Training v practice

Saw this post the other day on The Talent Code blog and thought it was something fastpitch softball players (and their parents) would find worthwhile. It’s on the negative connotation of the word “practice.”

According to the post when players hear the word “practice” they think of boring repetition – something to be avoided if at all possible. Yet we all know those boring repetitions are necessary to learning our sport.

What author Dan Coyle suggested is replacing the term “practice” with “training.” Here’s the thinking.

Practice sounds like something you do for its own sake. You practice to learn, but you don’t necessarily have a specific goal.

But training is something you do in preparation for a something. Prize fighters train. Olympians train. Everything they do is aimed at a specific endpoint.

I happen to like the term “training” (this is a new concept for me), but what do you think? Is there a real difference? Does training sound better than practicing? Or does it not matter what you call it as long as it gets done?


About Ken Krause

Ken Krause has been coaching girls fastpitch softball for nearly 20 years. Some may know him as a contributing columnist to Softball Magazine, where he writes Krause's Korner -- a regular column sponsored by Louisville Slugger. Ken is also the Administrator of the Discuss Fastpitch Forum, the most popular fastpitch discussion forum on the Internet. He is currently a Three Star Master Coach with the National Fastpitch Coaches Association (NFCA), and is certified by both the Amateur Softball Association (ASA) and American Sports Education Program (ASEP). Ken is a private instructor specializing in pitchers, hitters, and catchers. He teaches at North Shore Baseball Academy in Libertyville, IL and Pro-Player Consultants in McHenry, IL.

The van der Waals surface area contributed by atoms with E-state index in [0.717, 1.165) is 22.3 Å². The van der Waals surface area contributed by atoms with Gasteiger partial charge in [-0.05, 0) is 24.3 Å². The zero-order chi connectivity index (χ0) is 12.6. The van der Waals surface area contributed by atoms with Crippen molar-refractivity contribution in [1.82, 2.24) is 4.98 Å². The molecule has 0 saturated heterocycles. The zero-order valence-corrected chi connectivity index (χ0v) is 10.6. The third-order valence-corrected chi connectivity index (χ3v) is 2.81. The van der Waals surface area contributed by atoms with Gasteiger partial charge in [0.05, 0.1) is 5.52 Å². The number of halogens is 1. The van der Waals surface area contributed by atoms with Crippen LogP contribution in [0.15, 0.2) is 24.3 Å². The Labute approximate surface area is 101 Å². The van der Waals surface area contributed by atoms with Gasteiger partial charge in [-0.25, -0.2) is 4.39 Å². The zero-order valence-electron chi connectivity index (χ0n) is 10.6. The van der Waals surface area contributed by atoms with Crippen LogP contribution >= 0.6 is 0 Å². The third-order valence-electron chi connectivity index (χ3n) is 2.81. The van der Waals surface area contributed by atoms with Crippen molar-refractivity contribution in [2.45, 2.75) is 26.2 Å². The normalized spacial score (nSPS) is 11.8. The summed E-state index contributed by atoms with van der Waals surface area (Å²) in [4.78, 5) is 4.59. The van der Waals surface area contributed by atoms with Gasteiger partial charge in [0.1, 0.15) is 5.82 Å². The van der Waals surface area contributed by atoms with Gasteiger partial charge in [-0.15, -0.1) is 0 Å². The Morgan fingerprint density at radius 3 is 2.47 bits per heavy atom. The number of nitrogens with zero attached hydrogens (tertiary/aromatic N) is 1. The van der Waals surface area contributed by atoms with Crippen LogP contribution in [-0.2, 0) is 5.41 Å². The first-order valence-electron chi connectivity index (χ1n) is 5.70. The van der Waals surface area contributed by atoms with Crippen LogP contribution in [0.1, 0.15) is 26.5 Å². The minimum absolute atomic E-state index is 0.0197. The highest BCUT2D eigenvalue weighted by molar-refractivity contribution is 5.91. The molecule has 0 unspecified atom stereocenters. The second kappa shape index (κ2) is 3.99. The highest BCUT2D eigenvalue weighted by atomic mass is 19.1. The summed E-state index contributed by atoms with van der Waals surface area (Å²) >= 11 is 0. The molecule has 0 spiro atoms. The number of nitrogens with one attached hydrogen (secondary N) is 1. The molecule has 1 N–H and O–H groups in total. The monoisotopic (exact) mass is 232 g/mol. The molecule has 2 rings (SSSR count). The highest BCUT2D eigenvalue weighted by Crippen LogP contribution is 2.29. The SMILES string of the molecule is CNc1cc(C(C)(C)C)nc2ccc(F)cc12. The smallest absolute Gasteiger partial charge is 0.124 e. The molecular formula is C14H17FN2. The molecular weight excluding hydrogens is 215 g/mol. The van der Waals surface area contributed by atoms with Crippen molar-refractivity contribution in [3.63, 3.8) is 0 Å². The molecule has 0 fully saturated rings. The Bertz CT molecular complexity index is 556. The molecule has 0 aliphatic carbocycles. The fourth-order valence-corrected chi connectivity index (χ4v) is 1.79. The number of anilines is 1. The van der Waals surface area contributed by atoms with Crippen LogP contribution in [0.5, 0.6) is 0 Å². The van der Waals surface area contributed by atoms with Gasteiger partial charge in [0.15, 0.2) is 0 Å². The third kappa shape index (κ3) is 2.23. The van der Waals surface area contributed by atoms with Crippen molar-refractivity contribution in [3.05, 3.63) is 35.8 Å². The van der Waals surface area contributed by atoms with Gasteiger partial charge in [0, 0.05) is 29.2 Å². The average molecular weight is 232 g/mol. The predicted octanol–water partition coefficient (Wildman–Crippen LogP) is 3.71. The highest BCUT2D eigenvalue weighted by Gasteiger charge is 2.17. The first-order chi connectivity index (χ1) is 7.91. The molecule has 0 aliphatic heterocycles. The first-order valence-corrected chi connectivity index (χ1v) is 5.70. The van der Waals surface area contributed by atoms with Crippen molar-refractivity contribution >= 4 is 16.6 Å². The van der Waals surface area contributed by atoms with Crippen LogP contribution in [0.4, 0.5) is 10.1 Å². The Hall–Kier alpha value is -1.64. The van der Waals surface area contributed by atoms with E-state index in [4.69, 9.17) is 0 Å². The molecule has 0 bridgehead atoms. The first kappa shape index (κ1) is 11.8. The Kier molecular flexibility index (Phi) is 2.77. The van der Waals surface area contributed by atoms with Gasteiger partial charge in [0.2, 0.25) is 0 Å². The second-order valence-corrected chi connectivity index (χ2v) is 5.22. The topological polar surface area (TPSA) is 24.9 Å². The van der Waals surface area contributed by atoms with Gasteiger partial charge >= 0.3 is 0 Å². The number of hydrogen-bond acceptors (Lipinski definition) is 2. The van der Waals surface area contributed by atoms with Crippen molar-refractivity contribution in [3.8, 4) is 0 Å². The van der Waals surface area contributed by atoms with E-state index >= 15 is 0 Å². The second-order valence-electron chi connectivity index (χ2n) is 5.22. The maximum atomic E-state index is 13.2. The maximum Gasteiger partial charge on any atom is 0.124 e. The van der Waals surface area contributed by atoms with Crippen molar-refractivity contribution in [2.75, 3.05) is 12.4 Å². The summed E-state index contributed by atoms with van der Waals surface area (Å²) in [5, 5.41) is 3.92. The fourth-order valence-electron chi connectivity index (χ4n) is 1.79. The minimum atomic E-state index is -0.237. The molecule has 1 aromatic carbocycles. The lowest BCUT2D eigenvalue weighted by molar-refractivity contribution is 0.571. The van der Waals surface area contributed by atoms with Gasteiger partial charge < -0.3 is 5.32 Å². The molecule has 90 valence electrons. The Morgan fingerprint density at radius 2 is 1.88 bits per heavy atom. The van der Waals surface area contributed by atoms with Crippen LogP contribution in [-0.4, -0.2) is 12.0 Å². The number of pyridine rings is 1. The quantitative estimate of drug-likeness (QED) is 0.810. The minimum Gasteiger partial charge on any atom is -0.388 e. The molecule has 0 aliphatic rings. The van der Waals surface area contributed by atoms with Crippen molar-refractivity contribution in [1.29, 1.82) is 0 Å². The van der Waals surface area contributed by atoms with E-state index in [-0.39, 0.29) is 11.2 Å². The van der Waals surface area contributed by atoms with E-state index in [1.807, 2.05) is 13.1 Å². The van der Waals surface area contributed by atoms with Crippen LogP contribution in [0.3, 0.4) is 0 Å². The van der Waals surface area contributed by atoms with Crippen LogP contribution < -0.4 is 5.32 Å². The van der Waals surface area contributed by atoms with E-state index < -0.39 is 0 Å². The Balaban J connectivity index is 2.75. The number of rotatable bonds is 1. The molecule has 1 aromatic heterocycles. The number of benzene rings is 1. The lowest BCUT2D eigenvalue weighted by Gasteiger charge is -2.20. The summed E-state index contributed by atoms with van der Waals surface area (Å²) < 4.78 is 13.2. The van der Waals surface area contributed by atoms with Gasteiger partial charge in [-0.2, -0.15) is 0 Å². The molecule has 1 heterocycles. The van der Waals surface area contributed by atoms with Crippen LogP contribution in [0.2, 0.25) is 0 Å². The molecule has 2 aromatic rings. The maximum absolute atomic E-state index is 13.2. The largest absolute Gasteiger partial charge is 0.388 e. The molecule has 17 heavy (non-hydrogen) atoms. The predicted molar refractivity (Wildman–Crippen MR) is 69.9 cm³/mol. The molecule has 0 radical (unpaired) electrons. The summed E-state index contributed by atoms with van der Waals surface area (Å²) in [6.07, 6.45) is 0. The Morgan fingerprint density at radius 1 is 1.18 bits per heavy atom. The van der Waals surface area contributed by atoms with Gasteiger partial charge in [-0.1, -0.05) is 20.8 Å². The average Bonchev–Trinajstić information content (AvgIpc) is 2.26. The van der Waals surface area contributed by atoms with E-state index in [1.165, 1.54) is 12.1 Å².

Posted on November 25, 2012, in Coaching, General Thoughts. Bookmark the permalink. 1 Comment.

  1. Yes, practice should be intentional and training is a good term to convey that. One minor point, you may practice/train to change or you might train to reinforce what you already have. Knowing what you are trying to achieve is obviously key to intentional practice/training. Any drill can be perverted if you don’t understand the goal and many poor drills can be used profitably if you understand your end goal. I’ve most often used the word training related to improving rotation. Commonly youth players don’t rotate well either in hitting or throwing. This can be worked on/trained in many ways without a ball or bat in their hand.


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